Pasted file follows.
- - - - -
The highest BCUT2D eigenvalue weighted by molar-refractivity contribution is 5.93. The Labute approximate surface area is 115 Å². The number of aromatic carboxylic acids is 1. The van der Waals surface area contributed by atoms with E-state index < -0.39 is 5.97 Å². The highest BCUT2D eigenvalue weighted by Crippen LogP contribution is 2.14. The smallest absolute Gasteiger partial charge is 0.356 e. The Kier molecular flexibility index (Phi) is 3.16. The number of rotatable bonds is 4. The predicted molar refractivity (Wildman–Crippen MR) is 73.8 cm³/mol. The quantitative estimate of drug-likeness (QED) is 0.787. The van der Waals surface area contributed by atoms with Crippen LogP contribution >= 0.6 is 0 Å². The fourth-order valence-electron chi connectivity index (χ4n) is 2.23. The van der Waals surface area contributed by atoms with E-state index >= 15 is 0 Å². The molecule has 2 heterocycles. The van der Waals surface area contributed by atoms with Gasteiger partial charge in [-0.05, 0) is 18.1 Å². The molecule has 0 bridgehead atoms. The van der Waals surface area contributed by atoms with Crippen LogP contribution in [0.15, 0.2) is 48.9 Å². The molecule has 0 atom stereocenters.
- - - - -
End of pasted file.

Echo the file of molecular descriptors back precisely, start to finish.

The highest BCUT2D eigenvalue weighted by molar-refractivity contribution is 5.93. The Labute approximate surface area is 115 Å². The number of aromatic carboxylic acids is 1. The van der Waals surface area contributed by atoms with E-state index < -0.39 is 5.97 Å². The highest BCUT2D eigenvalue weighted by Crippen LogP contribution is 2.14. The smallest absolute Gasteiger partial charge is 0.356 e. The Kier molecular flexibility index (Phi) is 3.16. The number of rotatable bonds is 4. The predicted molar refractivity (Wildman–Crippen MR) is 73.8 cm³/mol. The quantitative estimate of drug-likeness (QED) is 0.787. The van der Waals surface area contributed by atoms with Crippen LogP contribution >= 0.6 is 0 Å². The fourth-order valence-electron chi connectivity index (χ4n) is 2.23. The van der Waals surface area contributed by atoms with E-state index >= 15 is 0 Å². The molecule has 2 heterocycles. The van der Waals surface area contributed by atoms with Gasteiger partial charge in [-0.05, 0) is 18.1 Å². The molecule has 0 bridgehead atoms. The van der Waals surface area contributed by atoms with Crippen LogP contribution in [0.15, 0.2) is 48.9 Å². The molecule has 0 atom stereocenters.